Litecoin has enjoyed a return to the limelight this week and a return to the number 5 spot in the market cap rankings coming off the back of a rally that started off in the early hours of Wednesday morning, with Litecoin surging 49.6% to Thursday’s high $237.72, before easing back to $218.88 at the time of writing.
The rally has come at a time when investor sentiment has been a little edgy following a number of governments and regulators stepping out to discuss their intentions vis-a-vis the cryptocurrencies and the Initial Coin Offering markets.
The latest Litecoin rally has fallen well short of the December rally to an all-time high $304 back, but when considering the fact that the total cryptomarket cap is down almost $400bn from its December highs, expecting to hit fresh record highs would be unrealistic when considering the degree of uncertainty around the outlook towards the regulatory landscape that continues to plague the market.
Litecoin’s rally this week has been an isolated one and, in spite of Bitcoin managing to recover to $10,000 levels this week, the Litecoin gains can be attributed to a number of events.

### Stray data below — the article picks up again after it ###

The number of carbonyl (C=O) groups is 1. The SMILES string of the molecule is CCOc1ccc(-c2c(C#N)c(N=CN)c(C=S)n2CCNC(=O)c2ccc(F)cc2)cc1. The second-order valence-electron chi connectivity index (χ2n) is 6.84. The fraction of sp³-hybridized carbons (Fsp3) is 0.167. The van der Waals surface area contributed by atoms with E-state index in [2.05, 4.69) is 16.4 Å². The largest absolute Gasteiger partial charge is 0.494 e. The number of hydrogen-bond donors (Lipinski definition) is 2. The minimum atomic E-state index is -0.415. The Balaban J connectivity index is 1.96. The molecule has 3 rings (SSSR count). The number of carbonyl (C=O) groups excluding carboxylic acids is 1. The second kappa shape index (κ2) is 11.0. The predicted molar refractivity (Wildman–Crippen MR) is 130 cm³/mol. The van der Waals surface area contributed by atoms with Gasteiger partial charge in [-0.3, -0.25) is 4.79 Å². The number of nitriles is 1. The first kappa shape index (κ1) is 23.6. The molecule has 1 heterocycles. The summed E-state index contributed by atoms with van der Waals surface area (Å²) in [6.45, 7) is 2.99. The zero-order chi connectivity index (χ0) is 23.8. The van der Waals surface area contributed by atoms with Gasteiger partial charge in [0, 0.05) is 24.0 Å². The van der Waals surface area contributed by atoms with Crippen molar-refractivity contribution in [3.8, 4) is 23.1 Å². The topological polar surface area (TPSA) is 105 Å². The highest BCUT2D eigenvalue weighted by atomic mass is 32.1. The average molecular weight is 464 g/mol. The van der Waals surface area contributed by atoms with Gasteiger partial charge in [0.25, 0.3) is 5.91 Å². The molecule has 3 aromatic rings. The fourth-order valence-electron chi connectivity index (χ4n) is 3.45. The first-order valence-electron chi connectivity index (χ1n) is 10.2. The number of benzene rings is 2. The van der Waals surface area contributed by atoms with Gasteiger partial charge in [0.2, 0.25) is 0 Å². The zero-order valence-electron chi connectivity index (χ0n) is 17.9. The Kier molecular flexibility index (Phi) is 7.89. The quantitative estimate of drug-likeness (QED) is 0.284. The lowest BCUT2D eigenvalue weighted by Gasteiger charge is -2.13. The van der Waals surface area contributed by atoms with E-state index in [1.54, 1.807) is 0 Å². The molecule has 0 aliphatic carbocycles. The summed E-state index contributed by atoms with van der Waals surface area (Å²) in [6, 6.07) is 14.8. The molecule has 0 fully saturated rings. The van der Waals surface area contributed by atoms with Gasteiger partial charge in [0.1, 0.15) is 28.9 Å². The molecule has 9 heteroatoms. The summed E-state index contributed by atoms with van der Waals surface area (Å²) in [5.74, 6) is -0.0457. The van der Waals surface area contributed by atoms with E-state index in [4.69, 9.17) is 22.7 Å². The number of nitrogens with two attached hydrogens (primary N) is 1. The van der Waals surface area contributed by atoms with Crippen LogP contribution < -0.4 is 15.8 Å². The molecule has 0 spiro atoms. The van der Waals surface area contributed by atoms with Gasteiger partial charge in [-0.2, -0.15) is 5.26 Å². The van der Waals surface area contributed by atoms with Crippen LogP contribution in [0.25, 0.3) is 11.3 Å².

The team’s planned rollout of LitePay on 26th February and news of Coinbase launching its ‘Coinbase Commerce’ software enabling vendors to accept payments in Bitcoin, Bitcoin Cash, Ethereum and Litecoin has garnered a pickup in interest for the crypto this week, but perhaps of greater interest for the speculative investor has been the talk of a Litecoin hard fork.
Perhaps the very fact that this week’s rally ensued on Wednesday and not on Monday, in response to the announcement of the scheduled rollout of LitePay later this month, is evidence in itself that the 50% gain has come in anticipation of Litecoin’s hard fork this weekend.
The news of a Litecoin hard fork had hit the wires on 3rd February, but as has been the case with the Bitcoin hard forks, there’s no real need to have exposure to the cryptocurrency for any particular period in advance of the hard fork, as long as the investor holds Litecoins at the time of the actual hard fork.